BOILING with rage at
Louis's insulting defiance, Ronald returned to his quarters in the
Alcanzar, determined at daybreak to summon him forth, to fight or
apologize. He often repeated the words, 'Her heart has never wandered from
you.' Ah ! if this should indeed be the case, and that Alice loved him
after all! But from Louis his honour demanded a full explanation and ample
apology, either of which he feared the proud spirit of the other would
never stoop to grant. Yet, to level a deadly weapon against the brother of
Alice,—against him to whom he had been a constant friend and companion in
childhood and maturer youth, and perhaps by a single shot to destroy him,
the hopes and the peace of his amiable father and sister, he felt that,
should this happen, he never could forgive himself. But there was no
alternative ; it was death or dishonour.
Two ways lay before him,—to
fight or not to fight ; and his sense of injured honour made him, without
hesitation, choose the first, and he waited in ho ordinary anxiety for the
dawn, when Alister Macdonald, who was absent on duty, would return to the
quarters of the regiment.
Next morning, when the gray
daylight was beginning faintly to show the dark courts and gloomy arcades
of the Alcanzar, he sprung from his couch, which had been nothing else
than his cloak laid on the polished floor tiles ; and undergoing a hasty
toilette, he was about to set forth in search of Macdonald, when
Lieutenant Chisholm, one of the officers, entered.
'What! up already, Stuart?'
said he; ' I hope you are not on any duty?
'Because Lisle has asked me
to wait upon you.'
'Upon me?' asked Ronald,
with a frown of surprise. 'Upon me, Chisholm?'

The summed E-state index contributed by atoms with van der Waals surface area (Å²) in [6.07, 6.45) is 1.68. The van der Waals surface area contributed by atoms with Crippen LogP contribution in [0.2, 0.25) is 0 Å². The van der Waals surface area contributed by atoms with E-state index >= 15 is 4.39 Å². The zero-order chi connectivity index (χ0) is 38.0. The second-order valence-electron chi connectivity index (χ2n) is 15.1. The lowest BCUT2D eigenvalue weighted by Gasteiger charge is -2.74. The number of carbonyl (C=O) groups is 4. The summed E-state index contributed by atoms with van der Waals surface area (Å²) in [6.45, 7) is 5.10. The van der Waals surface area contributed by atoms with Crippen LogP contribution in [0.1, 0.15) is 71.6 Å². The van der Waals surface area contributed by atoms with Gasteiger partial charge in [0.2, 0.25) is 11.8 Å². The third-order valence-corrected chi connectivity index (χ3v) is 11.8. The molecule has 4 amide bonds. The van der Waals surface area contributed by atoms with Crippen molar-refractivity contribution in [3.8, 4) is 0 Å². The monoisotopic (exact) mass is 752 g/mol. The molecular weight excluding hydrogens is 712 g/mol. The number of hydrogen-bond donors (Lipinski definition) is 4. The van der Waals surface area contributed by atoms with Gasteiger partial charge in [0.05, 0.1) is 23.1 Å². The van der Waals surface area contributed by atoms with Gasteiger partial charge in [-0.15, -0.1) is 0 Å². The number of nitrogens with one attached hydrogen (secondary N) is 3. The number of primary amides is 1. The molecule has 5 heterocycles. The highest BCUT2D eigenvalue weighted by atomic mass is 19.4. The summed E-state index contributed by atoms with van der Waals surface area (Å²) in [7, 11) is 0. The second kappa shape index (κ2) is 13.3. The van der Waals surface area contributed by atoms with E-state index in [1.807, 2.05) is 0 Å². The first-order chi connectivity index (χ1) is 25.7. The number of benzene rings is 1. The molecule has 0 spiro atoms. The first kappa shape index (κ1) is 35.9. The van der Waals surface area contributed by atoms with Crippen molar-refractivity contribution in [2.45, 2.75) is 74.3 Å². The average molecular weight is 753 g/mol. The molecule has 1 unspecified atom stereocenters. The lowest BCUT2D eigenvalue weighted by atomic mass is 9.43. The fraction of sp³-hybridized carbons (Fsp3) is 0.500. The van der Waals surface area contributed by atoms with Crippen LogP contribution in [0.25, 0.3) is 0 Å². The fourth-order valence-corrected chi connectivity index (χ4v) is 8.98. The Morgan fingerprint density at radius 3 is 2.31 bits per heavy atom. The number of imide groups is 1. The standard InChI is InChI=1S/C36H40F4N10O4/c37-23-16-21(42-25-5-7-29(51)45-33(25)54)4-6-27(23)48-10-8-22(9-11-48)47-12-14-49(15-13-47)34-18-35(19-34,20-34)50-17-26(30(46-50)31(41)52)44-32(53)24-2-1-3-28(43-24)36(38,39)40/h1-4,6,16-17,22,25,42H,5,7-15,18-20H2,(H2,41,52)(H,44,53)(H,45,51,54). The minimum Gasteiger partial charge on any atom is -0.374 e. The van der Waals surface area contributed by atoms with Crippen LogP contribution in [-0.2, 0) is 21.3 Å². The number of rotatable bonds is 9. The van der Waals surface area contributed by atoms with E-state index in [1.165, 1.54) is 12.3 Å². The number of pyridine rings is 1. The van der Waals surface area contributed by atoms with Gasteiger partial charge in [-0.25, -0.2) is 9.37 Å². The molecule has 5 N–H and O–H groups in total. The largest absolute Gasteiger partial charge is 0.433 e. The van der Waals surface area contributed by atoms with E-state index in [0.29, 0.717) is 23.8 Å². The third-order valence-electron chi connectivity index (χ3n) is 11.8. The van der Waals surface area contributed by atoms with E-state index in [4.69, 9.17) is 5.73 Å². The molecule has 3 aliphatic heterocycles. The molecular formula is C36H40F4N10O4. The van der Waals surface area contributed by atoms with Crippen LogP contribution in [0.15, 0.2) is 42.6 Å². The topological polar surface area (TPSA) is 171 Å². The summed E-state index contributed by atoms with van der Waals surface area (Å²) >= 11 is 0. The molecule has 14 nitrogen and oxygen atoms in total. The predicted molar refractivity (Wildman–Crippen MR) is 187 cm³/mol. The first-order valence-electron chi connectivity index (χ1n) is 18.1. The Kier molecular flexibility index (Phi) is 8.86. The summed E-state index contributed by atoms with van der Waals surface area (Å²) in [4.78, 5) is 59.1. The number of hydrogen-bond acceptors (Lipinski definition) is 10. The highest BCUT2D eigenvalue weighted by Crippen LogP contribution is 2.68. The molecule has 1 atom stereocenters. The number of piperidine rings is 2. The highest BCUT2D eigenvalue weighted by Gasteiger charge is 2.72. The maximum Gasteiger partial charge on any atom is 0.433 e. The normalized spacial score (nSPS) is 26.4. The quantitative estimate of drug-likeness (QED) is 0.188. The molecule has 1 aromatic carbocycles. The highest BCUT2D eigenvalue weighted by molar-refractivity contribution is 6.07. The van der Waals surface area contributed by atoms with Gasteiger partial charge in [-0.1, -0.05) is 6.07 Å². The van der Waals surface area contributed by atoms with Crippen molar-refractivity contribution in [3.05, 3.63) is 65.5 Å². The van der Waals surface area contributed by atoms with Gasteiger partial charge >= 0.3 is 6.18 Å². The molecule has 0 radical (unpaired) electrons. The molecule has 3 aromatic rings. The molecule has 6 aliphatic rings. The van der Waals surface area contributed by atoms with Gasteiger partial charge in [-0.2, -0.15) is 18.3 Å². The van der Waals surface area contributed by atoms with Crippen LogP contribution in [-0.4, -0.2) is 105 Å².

'Yes; of course you will
remember what occurred in the cathedral last night?'
'How could I ever forget?
Mr. Lisle, under its roof, insulted me most grossly,' replied Ronald, his
lips growing white with anger. 'I was just about to seek Macdonald to give
him a message, but Mr. Lisle has anticipated me.'
'For Heaven's sake, Stuart,
let us endeavour to settle this matter amicably! Think of the remorse
which an honourable survivor must always feel. A hundred men slain in
action are nothing to one life lost in a duel.'
'Address these words to
your principal,—they are lost on me; but you are an excellent fellow,
'It is long since we have
had an affair of this sort among us, and Cameron is quite averse to this
mode of settling disputes.'
'I shall not consult his
opinion, nor that of any other man, in defence of my own honour,' said
'As you please,' replied
the other, with an air of pique: 'Lisle and you have long been on very
distant terms, and the officers have always predicted that the matter
would terminate in this way.'
'Curse their impertinent
curiosity! And so Lisle calls me out in consequence of the high words we
exchanged in the cathedral last night?' 'That is one reason—the least one,
I believe. He mentioned that his sister, Miss Lisle-------'
'Stay, Chisholm! I will
hear no more of this,' cried Stuart; then suddenly changing his mind,
added, 'Ah! well; his sister—Miss Alice Lisle. Go on.'
'Faith, Stuart, you seem
confoundedly confused. Do settle this matter in peace. Lisle has told me
the story, in confidence, and I think you have been to blame,—indeed you
have. Send Lisle an apology, for I assure you he is boiling with passion,
and will not yield a hair's breadth.'
'Chisholm, then how in the
devil's name can you suppose that I will?' exclaimed Ronald, his anger
getting the better of his confusion. 'Never, by Heaven! never will I
apologize when I have suffered the indignity. He has challenged me, and
fate must now decide. I will meet him.' 'Well, then, times presses; we